```float[] pos;
float[] speed;

void setup() {
// initialize the positions of the lines
pos = new float[10];
speed = new float[10];
for (int i = 0; i < pos.length; i++) {
pos[i] = random(width);
speed[i] = random(2);
}

// set up the graphics
size(150, 150);
strokeWeight(4);
colorMode(HSB);
}

void draw() {
background(0);
// color and draw each line in the array
for (int i = 0; i < pos.length; i++) {
stroke(i*10, 180, 255);
line(pos[i], 0, pos[i], height);
pos[i] += speed[i];
if(pos[i] > width) {
pos[i] = 0;
}
}
}
```

### Exercise

1. Adapt the code for drawing colored circles developed in the previous section so that the circles move down each frame.
2. Adapt this code so that the circles wrap back around to the top of the screen after they drop off the bottom.

## Arrays that change length

### Making arrays longer

There are many situations in which an array might need to change length over the course of a program. This frequently happens when you want to support interactions in which the user adds more data to the program. In this case, the array will need to get longer and longer as the user enters more data.

Let's start with a simple example. Imagine that you want to take the moving lines code (for simplicity's sake, we'll leave out the variable speeds for now), and, once every 1/2 second (or every 30 frames), you want to add another line to the mix. This means you need to add a new random x position to the pos array every 30 seconds. How can you add something new to an array?

If we were writing a list on a piece of paper, it's easy to imagine how we would add something to the "pos" list. If we had points 0-5 already and wanted to add a new point 6, we would just write 6 at the bottom of the list, and then write the new point next to it. In Processing, you might therefore guess that you can do something like this:

```pos[6] = random(width);
```

But in Processing things work differently. To put it simply, when you initially make an array Processing always only gives you a piece of paper that is exactly as long as the list you said you wanted. If you said you wanted an array with 6 integers, then exactly 6 integers will fit on the list. If you try to put a 7th one on it, Processing will give you an error.

So how can we make lists longer? We will do this by creating a new list which contains all 7 elements. One way to do this would be like this:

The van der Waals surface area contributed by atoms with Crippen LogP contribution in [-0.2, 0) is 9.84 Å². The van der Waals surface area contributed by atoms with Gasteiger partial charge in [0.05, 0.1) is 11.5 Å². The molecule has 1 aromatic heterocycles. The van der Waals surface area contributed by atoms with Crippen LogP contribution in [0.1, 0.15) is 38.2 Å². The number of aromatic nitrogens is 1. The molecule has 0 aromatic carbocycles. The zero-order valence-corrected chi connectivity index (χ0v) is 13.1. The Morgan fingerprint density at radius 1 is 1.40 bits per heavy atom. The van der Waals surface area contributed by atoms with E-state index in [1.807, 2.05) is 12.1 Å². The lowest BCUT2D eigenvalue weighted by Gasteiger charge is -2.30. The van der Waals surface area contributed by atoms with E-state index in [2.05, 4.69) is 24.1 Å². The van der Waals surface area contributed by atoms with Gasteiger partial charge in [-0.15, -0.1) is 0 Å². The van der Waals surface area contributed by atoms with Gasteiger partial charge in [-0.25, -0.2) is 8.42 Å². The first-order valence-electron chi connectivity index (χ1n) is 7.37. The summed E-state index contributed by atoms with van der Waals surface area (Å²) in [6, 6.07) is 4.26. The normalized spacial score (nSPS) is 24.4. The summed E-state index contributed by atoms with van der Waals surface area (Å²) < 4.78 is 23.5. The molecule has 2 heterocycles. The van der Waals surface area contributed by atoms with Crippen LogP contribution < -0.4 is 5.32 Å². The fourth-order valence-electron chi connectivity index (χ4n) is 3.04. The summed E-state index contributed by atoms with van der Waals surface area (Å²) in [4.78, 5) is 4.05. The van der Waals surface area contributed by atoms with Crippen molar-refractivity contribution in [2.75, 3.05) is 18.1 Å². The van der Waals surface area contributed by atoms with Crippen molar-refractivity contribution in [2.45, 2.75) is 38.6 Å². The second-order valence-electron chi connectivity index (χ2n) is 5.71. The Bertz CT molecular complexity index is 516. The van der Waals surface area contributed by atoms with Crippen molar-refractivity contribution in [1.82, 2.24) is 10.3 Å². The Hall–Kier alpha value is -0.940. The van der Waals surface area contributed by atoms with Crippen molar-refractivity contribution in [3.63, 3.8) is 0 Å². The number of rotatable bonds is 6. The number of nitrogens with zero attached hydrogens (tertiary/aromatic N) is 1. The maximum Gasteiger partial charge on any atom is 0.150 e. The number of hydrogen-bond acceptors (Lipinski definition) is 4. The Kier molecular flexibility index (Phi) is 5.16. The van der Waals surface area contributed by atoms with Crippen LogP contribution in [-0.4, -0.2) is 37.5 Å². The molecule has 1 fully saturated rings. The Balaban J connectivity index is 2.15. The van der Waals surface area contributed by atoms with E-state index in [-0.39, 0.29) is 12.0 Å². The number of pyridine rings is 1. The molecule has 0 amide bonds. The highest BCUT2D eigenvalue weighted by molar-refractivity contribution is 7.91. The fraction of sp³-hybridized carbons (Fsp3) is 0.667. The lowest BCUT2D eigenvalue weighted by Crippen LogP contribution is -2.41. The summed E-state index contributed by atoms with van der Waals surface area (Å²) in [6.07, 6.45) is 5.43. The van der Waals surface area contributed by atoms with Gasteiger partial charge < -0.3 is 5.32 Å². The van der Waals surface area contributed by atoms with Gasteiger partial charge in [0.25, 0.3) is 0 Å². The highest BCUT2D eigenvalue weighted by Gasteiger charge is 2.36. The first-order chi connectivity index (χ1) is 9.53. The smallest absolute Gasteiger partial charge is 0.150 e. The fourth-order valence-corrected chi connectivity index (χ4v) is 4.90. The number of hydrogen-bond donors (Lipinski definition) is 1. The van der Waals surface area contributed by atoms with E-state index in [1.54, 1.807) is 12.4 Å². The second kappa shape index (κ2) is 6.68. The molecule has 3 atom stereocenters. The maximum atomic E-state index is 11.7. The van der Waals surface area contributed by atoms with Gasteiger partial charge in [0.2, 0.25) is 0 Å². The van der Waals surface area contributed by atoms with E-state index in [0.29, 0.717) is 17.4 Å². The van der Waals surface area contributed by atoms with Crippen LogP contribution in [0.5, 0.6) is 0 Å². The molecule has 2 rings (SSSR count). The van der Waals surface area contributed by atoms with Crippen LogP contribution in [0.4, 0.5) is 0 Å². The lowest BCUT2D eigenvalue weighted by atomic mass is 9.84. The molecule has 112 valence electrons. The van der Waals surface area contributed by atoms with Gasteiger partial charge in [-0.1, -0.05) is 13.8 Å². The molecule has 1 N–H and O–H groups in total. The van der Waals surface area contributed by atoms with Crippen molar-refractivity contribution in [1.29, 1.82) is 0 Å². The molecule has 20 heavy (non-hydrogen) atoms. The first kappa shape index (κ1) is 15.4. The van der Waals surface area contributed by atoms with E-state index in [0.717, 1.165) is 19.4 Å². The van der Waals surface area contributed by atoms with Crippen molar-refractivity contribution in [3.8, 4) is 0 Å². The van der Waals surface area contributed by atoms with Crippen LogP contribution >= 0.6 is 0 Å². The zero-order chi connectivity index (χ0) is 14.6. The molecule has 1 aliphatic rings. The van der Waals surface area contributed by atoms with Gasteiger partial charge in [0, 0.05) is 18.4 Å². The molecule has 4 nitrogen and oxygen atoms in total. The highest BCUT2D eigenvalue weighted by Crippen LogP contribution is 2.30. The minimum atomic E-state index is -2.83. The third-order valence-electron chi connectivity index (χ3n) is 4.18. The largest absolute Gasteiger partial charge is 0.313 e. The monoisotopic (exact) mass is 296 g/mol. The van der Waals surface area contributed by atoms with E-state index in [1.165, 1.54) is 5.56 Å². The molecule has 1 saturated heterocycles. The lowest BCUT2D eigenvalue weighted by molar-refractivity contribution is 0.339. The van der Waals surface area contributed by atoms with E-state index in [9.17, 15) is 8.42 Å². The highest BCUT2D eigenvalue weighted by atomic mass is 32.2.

```// make a new array which is one longer than pos
float[] posnew = new float[pos.length+1];

// copy pos's data into posnew
for(int i = 0; i < pos.length; i++) {
posnew[i] = pos[i];
}

// add a new data point to the end of posnew
posnew[posnew.length-1] = random(width);

// make pos store posnew's data
pos = posnew;
```

If that code gives you a little bit of a headache to understand, you'll be happy to hear that Processing gives us a shortcut that lets us avoid that whole thing: the function `append`. `Append` takes two arguments: an array, and something to add to it. Just as with the code above, it creates a new array that has the same data as the original array, plus the thing you wanted to add in.

We can now rewrite the lines code as follows:

```float[] pos;

void setup() {
// initialize the positions of the lines
pos = new float[10];
for (int i = 0; i < pos.length; i++) {
pos[i] = random(width);
}

// set up the graphics
size(150, 150);
strokeWeight(4);
colorMode(HSB);
}

void draw() {
// once every 30 frames, add a new line
if(frameCount%30 == 0) {
pos = append(pos, random(width));
}
background(0);
// color and draw each line in the array
for (int i = 0; i < pos.length; i++) {
stroke(i*10, 180, 255);
line(pos[i], 0, pos[i], height);
pos[i]++;
if(pos[i] > width) {
pos[i] = 0;
}
}
}
```

Note that we did not just say `append(pos, random(width))`; we also assigned the value returned by `append` to `pos`. This is because `append` does not alter `pos`, instead, it creates a new array which is one longer, copies `pos`'s values into it, and adds the new element specified in the function call, in this case `random(width)`. If we want `append` to affect `pos`, we need to do that explicitly: `pos = append(pos, random(width));`.

#### Exercise

1. Adapt the code developed in this section so that the speeds at which the lines move is variable. Each line should have both a position and a speed associated with it, so you will need to make the `speed[]` array longer every time the `pos[]` array gets longer .

### Making arrays shorter

Just as you sometimes want to make arrays longer, it's also possible you'd like to make arrays shorter. Processing also provides you a shorthand for this case. The function `shorten(arrayname)` returns a new array which is the same as `arrayname` but with the last entry lopped off.

Say, for example, we have the moving lines code, but we'd like to delete one line every 30 frames instead of adding one. How would we do this? To start out, we'll simply do the same thing as in the previous code, just using `shorten()` instead of `append()`. That gives us this:

```float[] pos;

void setup() {
// initialize the positions of the lines
pos = new float[10];
for (int i = 0; i < pos.length; i++) {
pos[i] = random(width);
}

// set up the graphics
size(150, 150);
strokeWeight(4);
colorMode(HSB);
}

void draw() {
// once every 30 frames, add a new line
if(frameCount%30 == 0) {
pos = shorten(pos);
}
background(0);
// color and draw each line in the array
for (int i = 0; i < pos.length; i++) {
stroke(i*10, 180, 255);
line(pos[i], 0, pos[i], height);
pos[i]++;
if(pos[i] > width) {
pos[i] = 0;
}
}
}
```

Note that, as is the case with append(), it is not enough to say `shorten(pos)`. You also need to set `pos` to the result, i.e. `pos = shorten(pos)`. This is because `shorten(pos)` makes a new array which is one smaller than pos, then copies everything from pos into that array. It does not, however, affect anything about pos, which still holds its prior list of numbers. If you want to change pos, you need to do that explicitly.